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What is an Air Waybill?

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  • Written By: Meg Higa
  • Edited By: Angela B.
  • Last Modified Date: 15 November 2016
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The air waybill (AWB) is a straightforward legal document contracting a named airline company to fly a specified package of goods from the airport of one named sender to the airport of another named recipient. The package might be a small box of diamonds in the front seat of a single-engine aircraft headed cross-country. It might be a 15-foot container filled with live seafood in the hull of a jumbo cargo plane headed to a different country. Regardless, all commercial merchandise entrusted to a transportation company for shipping by air must have accompanying transport documents. The most important one is the air waybill.

It takes three parties to complete the transfer and fulfill the contract. The sender of the package is the consignor, the airline company is the carrier, and the recipient of the package is the consignee. An air waybill is, therefore, also called an air consignment note, and it identifies in writing the three parties.

The AWB form also identifies the contents of the package. For international shipments and packages containing a great variety of merchandise, the AWB may reference an addendum transport document called a packing list. It describes the package and its contents in detail — size, material composition of the goods, quantities and, most importantly, weight. The cost of air freight is largely a calculation based on weight, and precautions must be taken to balance the weight in the cargo hold of an aircraft.

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The consignor delivers a package to an air transportation company, whether it be the airport cargo docks of a passenger airline that will accept the package as if it is a piece of luggage for a ticket-paying customer, or an authorized agent of the airline, such as a freight forwarder or consolidator. Payment is negotiated, and an AWB is drafted and signed by the two parties. Each AWB form has a tracking number that codifies the carrier and assigns a unique number to the package.

The consignor’s copy of the AWB is a receipt for the sale of transport services. His signature testifies that the package, as per description on the air waybill, was transferred to the carrier. It is also an acceptance of the carrier’s shipping instructions, usually printed on the reverse side of the document.

The carrier’s signed copy, in turn, acknowledges that the package is now in the carrier's possession. It also accepts the terms of carriage as specified in the shipping instructions. The carrier has the contractual obligation to deliver the package by plane to the destination airport and to notify the consignee when it arrives.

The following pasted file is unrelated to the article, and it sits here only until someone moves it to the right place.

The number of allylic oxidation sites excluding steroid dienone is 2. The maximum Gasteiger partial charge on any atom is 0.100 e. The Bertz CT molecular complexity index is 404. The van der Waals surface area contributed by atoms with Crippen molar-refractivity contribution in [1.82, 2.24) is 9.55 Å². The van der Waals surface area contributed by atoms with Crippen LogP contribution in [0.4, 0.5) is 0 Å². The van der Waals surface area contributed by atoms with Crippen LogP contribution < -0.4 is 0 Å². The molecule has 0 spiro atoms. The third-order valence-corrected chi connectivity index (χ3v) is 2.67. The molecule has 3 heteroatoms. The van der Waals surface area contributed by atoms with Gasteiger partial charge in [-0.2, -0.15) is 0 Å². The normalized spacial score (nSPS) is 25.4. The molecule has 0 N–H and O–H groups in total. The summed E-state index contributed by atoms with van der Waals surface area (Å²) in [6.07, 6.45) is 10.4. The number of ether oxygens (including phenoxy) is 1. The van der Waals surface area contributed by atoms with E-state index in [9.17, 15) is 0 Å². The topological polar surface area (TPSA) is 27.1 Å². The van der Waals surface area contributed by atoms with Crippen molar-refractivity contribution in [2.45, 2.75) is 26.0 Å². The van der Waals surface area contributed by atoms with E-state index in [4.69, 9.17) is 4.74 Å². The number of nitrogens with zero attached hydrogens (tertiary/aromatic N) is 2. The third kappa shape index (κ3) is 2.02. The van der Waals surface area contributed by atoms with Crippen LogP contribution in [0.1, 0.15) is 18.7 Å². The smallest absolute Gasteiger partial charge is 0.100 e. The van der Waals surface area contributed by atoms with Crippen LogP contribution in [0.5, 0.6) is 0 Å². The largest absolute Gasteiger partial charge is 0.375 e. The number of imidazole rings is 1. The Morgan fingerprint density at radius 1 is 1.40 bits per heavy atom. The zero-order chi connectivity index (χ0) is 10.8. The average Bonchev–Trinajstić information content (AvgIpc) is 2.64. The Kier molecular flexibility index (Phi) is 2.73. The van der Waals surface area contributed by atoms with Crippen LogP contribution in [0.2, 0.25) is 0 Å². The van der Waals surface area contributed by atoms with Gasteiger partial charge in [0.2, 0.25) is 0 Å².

Finally, the consignee retrieves the package, either at the airport’s cargo docks or from an employed freight agent. He signs the AWB, acknowledging receipt of the package as described, and retains a copy. The air transport company keeps another final copy of the AWB with all three signatures as proof of delivery and fulfillment of the contract.

It might seem at first glance that an air transport company ought not to accept a package whose contents are, in truth, unknown. An air waybill has several important characteristics that address this. The first is that it is a contract of good faith. The consignor is liable for any damage to aircraft or people resulting from faulty information in the document. If the consignee is a buyer, no doubt he would also be upset if the package and its stated content are not correct.

Secondly, most carriers offer insurance policies against the contents of a package shipment. Seller and buyer can agree to include this additional cost in an air waybill. They can also acquire a third-party insurance policy as an addendum transport document.

Finally, the AWB is a non-negotiable, non-transferable, legal instrument. It is not a document of title. Unlike a functionally identical negotiable bill of lading for sea, rail, or road transport, an air waybill does not confer ownership of the package to a carrier for the temporary duration of possession. The carrier’s contractual obligation is for the service of carriage only, and there is little need for considering the value or integrity of the contents of any given package.

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